The sound of the door opening drew him out of his thoughts and he glanced over his shoulder to see Ambassador Udina – dressed in a cream coloured, immaculately tailored business suit – come in.

"Sorry to keep you waiting gentlemen," Udina replied smoothly, convincingly though Steven wasn't fooled, he knew the politician wasn't sorry at all. "My last meeting with the Council went on far longer than I'd anticipated. Councillor Valern was as intransigent as ever it took ages for the other Councillors and me to get him to withdraw his objection to our proposal. I appreciate your patience."

"It's quite alright ambassador," Steven replied blinking a little as he began suspecting that for once Udina hadn't deliberately made them wait. He knew that the Turian Councillor Malinus Valern had been outspoken in his objection to the proposal that the Systems Alliance Parliament had put before the Council.

Though relations between the Systems Alliance and the Turian Hierarchy had improved a lot in recent year's there were still some holdouts like Valern who still carried a grudge from the pounding the Turian expeditionary forces had taken at Shanxi during the First Contact War - or the Relay 314 Incident as the Turians called it – twenty-six years earlier. The Turians hadn't taken there defeat at the hands of the Second Fleet during the Reclaiming of Shanxi well at all as it had been there first major military defeat in over a thousand years. It had only been through the intervention of the Council that the Turians hadn't responded to what they'd seen as a humiliating defeat with overwhelming force. Under tremendous political pressure from the Asari Republics and Salarian Union the Turian Hierarchy had reluctantly agreed to first a cease fire and then a permanent truce. As a result of that lingering resentment Valern was not the easiest of Turians to deal with, though he at least did his best to stay polite – most of the time anyway.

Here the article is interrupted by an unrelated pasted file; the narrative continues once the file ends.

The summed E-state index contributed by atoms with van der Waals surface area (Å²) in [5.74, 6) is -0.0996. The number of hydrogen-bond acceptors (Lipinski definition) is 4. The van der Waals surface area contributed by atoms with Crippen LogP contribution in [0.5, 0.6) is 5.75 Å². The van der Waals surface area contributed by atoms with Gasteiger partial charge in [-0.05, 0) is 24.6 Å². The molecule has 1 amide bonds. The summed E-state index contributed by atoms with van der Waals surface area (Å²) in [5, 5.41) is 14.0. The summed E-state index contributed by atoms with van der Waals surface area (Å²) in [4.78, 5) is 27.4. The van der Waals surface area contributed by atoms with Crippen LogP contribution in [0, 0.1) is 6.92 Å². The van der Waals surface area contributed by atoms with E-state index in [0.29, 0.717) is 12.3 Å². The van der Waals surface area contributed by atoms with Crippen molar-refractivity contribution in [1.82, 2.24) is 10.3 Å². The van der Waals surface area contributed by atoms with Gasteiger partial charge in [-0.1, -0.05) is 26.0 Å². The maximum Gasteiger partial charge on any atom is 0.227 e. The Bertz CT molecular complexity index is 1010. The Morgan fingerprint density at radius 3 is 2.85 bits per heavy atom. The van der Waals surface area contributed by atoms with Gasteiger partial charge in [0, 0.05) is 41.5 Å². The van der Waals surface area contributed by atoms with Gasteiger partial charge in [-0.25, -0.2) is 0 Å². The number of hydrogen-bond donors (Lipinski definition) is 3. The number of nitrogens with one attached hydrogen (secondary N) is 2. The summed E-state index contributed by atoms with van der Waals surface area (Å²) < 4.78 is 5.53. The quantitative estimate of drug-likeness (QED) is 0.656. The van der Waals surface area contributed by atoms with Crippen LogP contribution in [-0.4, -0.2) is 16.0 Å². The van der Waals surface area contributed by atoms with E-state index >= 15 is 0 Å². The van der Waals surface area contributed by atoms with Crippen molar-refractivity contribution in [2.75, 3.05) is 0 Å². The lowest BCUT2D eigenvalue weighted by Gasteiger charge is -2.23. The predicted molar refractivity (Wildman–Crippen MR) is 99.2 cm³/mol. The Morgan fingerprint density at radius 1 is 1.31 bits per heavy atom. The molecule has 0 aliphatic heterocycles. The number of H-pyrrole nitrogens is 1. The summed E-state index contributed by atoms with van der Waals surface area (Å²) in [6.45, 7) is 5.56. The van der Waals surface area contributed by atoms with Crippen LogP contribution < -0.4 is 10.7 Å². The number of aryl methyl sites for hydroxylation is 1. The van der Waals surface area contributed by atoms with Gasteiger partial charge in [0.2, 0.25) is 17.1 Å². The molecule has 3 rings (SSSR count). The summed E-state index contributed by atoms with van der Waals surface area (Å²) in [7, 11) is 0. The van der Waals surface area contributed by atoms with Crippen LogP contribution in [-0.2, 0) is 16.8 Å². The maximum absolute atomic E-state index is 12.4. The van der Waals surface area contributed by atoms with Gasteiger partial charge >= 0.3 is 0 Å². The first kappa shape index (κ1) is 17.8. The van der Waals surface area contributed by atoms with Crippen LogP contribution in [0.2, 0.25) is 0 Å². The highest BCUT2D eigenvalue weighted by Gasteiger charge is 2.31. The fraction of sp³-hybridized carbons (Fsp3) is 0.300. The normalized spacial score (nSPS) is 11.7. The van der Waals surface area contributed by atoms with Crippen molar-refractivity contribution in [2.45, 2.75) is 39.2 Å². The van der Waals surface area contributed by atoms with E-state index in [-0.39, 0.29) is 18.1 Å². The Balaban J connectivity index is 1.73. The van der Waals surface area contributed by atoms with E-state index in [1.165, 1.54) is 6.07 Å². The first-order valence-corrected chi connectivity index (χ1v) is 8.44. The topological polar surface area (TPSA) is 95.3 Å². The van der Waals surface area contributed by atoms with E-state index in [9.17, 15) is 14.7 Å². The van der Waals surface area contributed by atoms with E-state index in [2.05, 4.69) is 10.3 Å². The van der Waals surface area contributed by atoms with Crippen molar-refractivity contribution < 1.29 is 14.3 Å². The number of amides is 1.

"I take it that the Council has agreed to our proposal," he continued.

"They have," Udina, answered, "They were reluctant given what happened the last time we tried this," as he spoke he gave a Captain Anderson a pointed look that the younger officer ignored "but they've agreed to allow a Human to join the Spectres. I take it you've brought the list of candidates I asked for admiral?"